Summary: The High Potential’s Advantage By Jay A. Conger and Allan H. Church
Summary: The High Potential’s Advantage By Jay A. Conger and Allan H. Church

Summary: The High Potential’s Advantage By Jay A. Conger and Allan H. Church

Situation Sensing How to Build Trust with Your Bosses

Recognize that every boss you’ll have is different.

Learn all you can about delivering for your bosses both in terms of their agendas and the work habits they value.

Focus your energies on the tasks that will help propel your boss’s success.

Tackle every assignment with the perspective that you’re already at the level of your boss or boss’s boss.

Wherever you see an opportunity, demonstrate initiative beyond expectations to help solve an emerging organizational challenge.

Differentiate yourself by doing the things your boss doesn’t like to do. Be careful of becoming too much of a yes-man or -woman, though, and don’t focus single-mindedly on achieving your goals at the expense of the organization and your relationships.

Remember your responsibility is to adapt to the bosses; never assume it is their responsibility to adapt to you.


Talent Accelerating How Focusing on Your Team’s Development Multiplies Your Potential

Your team will determine whether you are able to deliver the results you need to achieve high-potential status.

All high-potential leaders have important gaps in expertise, knowledge, and skills, just as you do. Be aware of both what you are really good at (e.g., skills, knowledge, and capabilities) and what you are not. Build your team to complement your gaps.

Continually engage your people through a concerted focus on their development.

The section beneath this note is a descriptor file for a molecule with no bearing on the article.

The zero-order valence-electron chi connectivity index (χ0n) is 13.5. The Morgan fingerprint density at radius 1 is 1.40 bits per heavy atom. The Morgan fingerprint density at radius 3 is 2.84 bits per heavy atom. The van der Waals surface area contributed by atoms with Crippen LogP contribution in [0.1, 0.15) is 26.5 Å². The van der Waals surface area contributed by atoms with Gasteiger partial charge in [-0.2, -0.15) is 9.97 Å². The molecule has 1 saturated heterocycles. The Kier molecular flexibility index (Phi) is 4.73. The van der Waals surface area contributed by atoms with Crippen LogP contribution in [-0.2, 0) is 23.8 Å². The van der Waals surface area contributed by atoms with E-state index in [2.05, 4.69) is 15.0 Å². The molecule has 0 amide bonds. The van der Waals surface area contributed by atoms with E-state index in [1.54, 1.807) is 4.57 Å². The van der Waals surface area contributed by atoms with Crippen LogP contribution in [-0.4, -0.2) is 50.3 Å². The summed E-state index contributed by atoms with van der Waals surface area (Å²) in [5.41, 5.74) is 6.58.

Convey in deeds that you are committed to development—your team’s and your own.

When it comes to assessing the talent of your individual team members, don’t focus just on their current performance but their potential.

Address your C players head-on and with a sense of urgency.


Career Piloting How to Succeed at the Difficult Assignments Ahead

Expect to have an unpredictable career path with a tremendous amount of variety.

Cultivate a tolerance for ambiguity—a fundamental comfort with opportunities beyond your control and often far outside your experience and knowledge.

As you enter the stream of high-potential talent, an intensifying spotlight will be on you. Upper management is now paying an inordinate amount of attention to your performance and particularly to the ways in which you achieve performance.

Because of their complexity and visibility to senior leaders, your high-potential assignments are far more likely to reveal your gaps, shortcomings, and bad habits. You have to be highly responsive to developmental feedback and act upon it quickly and successfully.

Remember that what worked so well in your last assignment—with regard to process, knowledge, and style—might not work so well in upcoming assignments. You have to ask yourself: What do I really need to learn and from whom? How will my prior experience and functional background potentially blindside me in this assignment? Where might I fail to pay enough attention because I don’t have sufficient experience?

While almost every assignment is designed to help you grow, you may be offered one or two that you should decline. Be thoughtful about how you turn down these opportunities.


Complexity Translating How to Turn Data into Compelling Insights

You have to become a master translator of the complex world around your organization for your stakeholders.

By skillfully gleaning insights from information of all kinds, you must be able to cull and then call out the key ideas and priorities, and the best decision to make.

To master complexity translating, you need to develop your skills in scanning for the right data, looking for patterns while integrating your insights into a coherent mental map, and then synthesizing the critical information into a powerful narrative.

It is critical to read your audiences well, before you even enter the room where a decision is to be made. Understand their frames of reference, and the data and arguments that will resonate with them. Anticipate the questions that could “kill” your request.